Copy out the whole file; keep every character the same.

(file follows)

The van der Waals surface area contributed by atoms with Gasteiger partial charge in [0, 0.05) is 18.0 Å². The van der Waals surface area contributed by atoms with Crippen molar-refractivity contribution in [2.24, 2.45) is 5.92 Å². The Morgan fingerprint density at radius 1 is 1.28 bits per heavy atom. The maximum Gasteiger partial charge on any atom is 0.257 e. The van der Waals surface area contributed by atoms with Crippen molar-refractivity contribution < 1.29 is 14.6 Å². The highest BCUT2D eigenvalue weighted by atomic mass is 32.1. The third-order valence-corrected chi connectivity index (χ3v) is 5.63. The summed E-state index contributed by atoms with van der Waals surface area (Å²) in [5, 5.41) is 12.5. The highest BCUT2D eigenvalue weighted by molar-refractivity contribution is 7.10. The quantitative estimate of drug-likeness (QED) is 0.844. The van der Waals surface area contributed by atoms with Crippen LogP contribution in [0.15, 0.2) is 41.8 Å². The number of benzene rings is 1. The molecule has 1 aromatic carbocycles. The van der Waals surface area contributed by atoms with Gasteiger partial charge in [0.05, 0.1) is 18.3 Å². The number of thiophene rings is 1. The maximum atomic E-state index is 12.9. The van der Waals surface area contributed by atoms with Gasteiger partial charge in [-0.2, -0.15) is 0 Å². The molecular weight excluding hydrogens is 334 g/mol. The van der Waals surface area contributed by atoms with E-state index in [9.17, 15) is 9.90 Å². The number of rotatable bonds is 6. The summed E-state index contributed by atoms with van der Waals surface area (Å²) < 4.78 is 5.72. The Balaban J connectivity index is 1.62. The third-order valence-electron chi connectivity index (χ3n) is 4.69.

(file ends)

The van der Waals surface area contributed by atoms with Gasteiger partial charge in [0, 0.05) is 18.0 Å². The van der Waals surface area contributed by atoms with Crippen molar-refractivity contribution in [2.24, 2.45) is 5.92 Å². The Morgan fingerprint density at radius 1 is 1.28 bits per heavy atom. The maximum Gasteiger partial charge on any atom is 0.257 e. The van der Waals surface area contributed by atoms with Crippen molar-refractivity contribution < 1.29 is 14.6 Å². The highest BCUT2D eigenvalue weighted by atomic mass is 32.1. The third-order valence-corrected chi connectivity index (χ3v) is 5.63. The summed E-state index contributed by atoms with van der Waals surface area (Å²) in [5, 5.41) is 12.5. The highest BCUT2D eigenvalue weighted by molar-refractivity contribution is 7.10. The quantitative estimate of drug-likeness (QED) is 0.844. The van der Waals surface area contributed by atoms with Crippen LogP contribution in [0.15, 0.2) is 41.8 Å². The number of benzene rings is 1. The molecule has 1 aromatic carbocycles. The van der Waals surface area contributed by atoms with Gasteiger partial charge in [0.05, 0.1) is 18.3 Å². The number of thiophene rings is 1. The maximum atomic E-state index is 12.9. The van der Waals surface area contributed by atoms with Gasteiger partial charge in [-0.2, -0.15) is 0 Å². The molecular weight excluding hydrogens is 334 g/mol. The van der Waals surface area contributed by atoms with E-state index in [9.17, 15) is 9.90 Å². The number of rotatable bonds is 6. The summed E-state index contributed by atoms with van der Waals surface area (Å²) < 4.78 is 5.72. The Balaban J connectivity index is 1.62. The third-order valence-electron chi connectivity index (χ3n) is 4.69.